This section of the blog will deal with looking at other blog posts and trying to show you, the reader, what is really being said. All changed from the original material will be [bracketed].
Blog: Evolution News and Views
Author: Casey Luskin
It also seems highly unlikely that Stein’s withdrawal was completely voluntary—after all, Dan Fogel, the President of the UVM, has been making it patently clear that supporters of [magic] deserve second-class treatment at his school. Fogel has been all but parroting PZ’s rhetoric that “it’s a real slap in the face for the university to drag in this disgrace who has been a figurehead for a movement that is trying to replace science with superstition,” as Fogel stated::
”This is not, to my mind, an issue about academic freedom or the openness of the campus to all points of view. Ben Stein spoke here last spring to great acclaim,” UVM President Dan Fogel said. “It’s an issue about the appropriateness of awarding an honorary degree to someone whose views in many ways ignore or affront the fundamental values of scientific inquiry and I greatly regret that I was not attuned to those issues.”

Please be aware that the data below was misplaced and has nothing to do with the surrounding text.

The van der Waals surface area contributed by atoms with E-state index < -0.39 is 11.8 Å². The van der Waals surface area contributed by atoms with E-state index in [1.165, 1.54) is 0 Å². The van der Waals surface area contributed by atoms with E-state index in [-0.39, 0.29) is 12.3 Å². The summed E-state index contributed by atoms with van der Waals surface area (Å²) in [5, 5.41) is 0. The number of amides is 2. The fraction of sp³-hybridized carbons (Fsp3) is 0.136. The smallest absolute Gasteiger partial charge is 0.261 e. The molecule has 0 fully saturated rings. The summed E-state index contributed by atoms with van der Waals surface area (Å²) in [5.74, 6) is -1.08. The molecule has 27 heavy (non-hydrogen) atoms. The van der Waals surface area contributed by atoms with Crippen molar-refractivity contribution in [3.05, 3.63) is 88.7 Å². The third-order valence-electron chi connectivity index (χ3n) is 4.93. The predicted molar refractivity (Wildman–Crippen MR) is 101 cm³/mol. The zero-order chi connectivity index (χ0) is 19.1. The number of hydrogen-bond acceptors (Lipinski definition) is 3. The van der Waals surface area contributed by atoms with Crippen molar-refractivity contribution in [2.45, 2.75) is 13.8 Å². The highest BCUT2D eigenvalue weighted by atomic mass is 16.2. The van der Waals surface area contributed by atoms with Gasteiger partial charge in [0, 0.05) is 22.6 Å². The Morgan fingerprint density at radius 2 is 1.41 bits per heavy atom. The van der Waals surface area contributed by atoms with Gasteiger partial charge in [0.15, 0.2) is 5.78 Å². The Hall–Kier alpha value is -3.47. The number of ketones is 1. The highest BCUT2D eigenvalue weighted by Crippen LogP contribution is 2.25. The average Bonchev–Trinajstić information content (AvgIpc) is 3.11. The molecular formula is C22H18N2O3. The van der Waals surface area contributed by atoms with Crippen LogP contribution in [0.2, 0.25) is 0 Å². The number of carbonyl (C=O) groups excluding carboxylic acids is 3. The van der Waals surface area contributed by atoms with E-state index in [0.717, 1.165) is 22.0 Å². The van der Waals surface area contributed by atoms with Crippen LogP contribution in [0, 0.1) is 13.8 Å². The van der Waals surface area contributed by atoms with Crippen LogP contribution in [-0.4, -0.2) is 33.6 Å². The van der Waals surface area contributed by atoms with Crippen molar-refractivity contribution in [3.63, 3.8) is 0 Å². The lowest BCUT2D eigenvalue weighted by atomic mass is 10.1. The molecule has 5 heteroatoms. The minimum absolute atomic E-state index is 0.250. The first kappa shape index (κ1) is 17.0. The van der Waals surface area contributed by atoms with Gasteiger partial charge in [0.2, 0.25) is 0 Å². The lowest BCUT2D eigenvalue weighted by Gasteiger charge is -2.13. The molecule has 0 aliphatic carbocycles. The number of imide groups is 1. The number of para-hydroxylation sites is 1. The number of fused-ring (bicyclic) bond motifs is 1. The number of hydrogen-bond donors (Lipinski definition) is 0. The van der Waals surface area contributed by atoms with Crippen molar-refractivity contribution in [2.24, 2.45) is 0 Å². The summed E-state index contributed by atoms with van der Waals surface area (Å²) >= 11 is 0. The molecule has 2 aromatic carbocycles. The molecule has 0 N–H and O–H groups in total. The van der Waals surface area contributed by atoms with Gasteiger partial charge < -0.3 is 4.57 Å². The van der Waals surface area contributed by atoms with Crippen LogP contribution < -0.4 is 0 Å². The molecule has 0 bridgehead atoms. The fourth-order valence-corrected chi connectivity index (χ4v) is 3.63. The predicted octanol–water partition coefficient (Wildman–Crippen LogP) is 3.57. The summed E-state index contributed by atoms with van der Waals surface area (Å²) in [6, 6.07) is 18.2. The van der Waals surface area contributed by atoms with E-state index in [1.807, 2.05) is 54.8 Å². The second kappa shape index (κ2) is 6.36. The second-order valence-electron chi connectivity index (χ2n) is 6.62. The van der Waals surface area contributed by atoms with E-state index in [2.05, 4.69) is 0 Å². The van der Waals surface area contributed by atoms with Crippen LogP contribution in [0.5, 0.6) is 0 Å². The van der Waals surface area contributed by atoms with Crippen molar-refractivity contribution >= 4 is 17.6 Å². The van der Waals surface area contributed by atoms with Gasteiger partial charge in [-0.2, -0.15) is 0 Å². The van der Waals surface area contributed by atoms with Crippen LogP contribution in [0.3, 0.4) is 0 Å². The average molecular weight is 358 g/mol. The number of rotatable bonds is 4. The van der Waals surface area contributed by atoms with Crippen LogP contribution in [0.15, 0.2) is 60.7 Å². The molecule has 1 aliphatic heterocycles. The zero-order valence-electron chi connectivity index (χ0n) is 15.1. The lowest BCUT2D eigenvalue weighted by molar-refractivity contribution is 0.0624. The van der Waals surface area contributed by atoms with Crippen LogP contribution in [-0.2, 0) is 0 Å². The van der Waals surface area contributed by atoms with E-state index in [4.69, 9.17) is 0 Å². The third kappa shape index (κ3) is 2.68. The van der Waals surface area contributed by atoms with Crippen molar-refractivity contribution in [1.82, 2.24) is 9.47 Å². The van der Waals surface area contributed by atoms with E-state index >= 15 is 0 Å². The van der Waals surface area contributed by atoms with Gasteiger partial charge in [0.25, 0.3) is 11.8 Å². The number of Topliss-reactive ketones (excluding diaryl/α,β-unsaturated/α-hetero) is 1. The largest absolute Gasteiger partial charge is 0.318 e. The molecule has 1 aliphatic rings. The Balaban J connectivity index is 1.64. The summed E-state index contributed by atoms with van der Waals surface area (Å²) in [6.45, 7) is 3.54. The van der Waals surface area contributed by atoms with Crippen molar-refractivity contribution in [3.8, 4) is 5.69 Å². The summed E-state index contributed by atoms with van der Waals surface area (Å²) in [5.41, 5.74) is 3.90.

Like many [scientists who accept natural selection as an adequate explanation for the mechanism of evolution], Fogel is so blind to his own intolerance that he doesn’t see the contradictions in his own argument: He claims this isn’t about [teachers lying to their students about scientific controversy], but he’s refusing to give an honorary degree to Stein simply because Stein supports [magic].
But does Fogel’s view support [teachers lying to their students about scientific controversy]? Fogel’s pretext is the usual one used to discriminate against [magic] proponents—he claims that Stein’s “views in many ways ignore or affront the fundamental values of scientific inquiry”—but this is just plain old intolerance for those scientists and scholars who think that [magic] is an idea worth taking seriously. Thus Fogel’s argument is self-refuting: the fact that he won’t give honorary degrees to someone simply because they support [magic] demonstrates the lack of academic freedom for [magic] proponents in the academy.
Fogel makes the same mistake in this non-credible denial that academic freedom is the issue:
“But I have to say, the issue here, and this is important, is not freedom of expression. Ben Stein has come to our campus to speak, and some of the faculty that are colleagues here wrote to me to say that they have no objection to him coming here to speak. It was the legitimate concern among members of the community regarding the implications of granting an honorary degree to someone whose ideas fundamentally ignore the basics of scientific inquiry.”
Again, Fogel’s denial that this bears upon [teachers lying to their students about scientific controversy] has a huge credibility gap: Fogel claims this isn’t about freedom of expression, but it seems clear that scholars aren’t free to express support for [magic] or they are charged with “ignor[ing] the basics of scientific inquiry.”